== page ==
I want to thank each of you who have supported the new publication of PBH. Thank you deeply and from my heart for the great ratings you have given the new book on Amazon.com and Barnesandnoble.com.

Thank you for reviews you might yet give. Thank you for supporting the desperately needed message of my book – love, compassion and non-judgement! In gratitude I live. In gratitude I honor all that is good.

Phil

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Intended Audience for “Perfect Brightness of Hope” (Segment 1)

On a hot Sunday morning in July, 1980, following a week of heavy binge drinking and in great despair and hopelessness, I walked mile after mile through neighborhoods in the small Mormon community where I lived. As I walked, I observed many families leaving their homes to attend church. Even though I was filled with remorse and sorrow, I could still feel the goodness of these families. I realized that they had no idea of the sorrowful man who walked, with heavy burden, on the sidewalks of their neighborhoods. On that morning there arose within me a powerful conviction to someday write of my experiences as a Mormon alcoholic. (See page 85 of Perfect Brightness of Hope).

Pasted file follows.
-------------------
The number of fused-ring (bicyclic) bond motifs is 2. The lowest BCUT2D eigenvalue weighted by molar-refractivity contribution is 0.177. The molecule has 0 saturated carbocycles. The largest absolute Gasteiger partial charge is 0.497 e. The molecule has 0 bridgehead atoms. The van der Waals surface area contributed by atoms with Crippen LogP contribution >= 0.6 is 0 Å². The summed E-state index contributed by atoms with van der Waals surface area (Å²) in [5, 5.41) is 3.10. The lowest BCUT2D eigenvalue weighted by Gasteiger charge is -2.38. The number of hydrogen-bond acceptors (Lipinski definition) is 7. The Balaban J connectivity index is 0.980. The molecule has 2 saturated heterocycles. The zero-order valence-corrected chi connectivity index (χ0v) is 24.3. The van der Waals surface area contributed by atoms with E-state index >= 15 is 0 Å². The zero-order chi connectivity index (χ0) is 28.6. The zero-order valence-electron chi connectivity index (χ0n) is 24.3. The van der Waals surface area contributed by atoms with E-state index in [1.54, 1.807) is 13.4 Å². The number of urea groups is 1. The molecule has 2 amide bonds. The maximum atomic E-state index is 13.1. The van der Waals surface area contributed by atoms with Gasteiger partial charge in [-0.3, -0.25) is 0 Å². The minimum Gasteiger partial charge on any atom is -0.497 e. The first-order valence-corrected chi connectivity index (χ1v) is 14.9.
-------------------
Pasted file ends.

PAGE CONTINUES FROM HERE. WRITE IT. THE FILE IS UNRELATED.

Contrary to the popular notion about my story, the intended audience for my “someday book” that morning was not the alcoholic or addict. It was just the opposite. The powerful desire I felt that morning was to someday help the “good person” —those with no clue about the plight of the alcoholic—to better understand this deadly disease and the plight of those who have it. I was filled with compassion towards the good people I saw that morning.  I felt that if I could someday increase their understanding of me as an addict/alcoholic, I would also increase their compassion toward me, and others like me.  (To be cont.)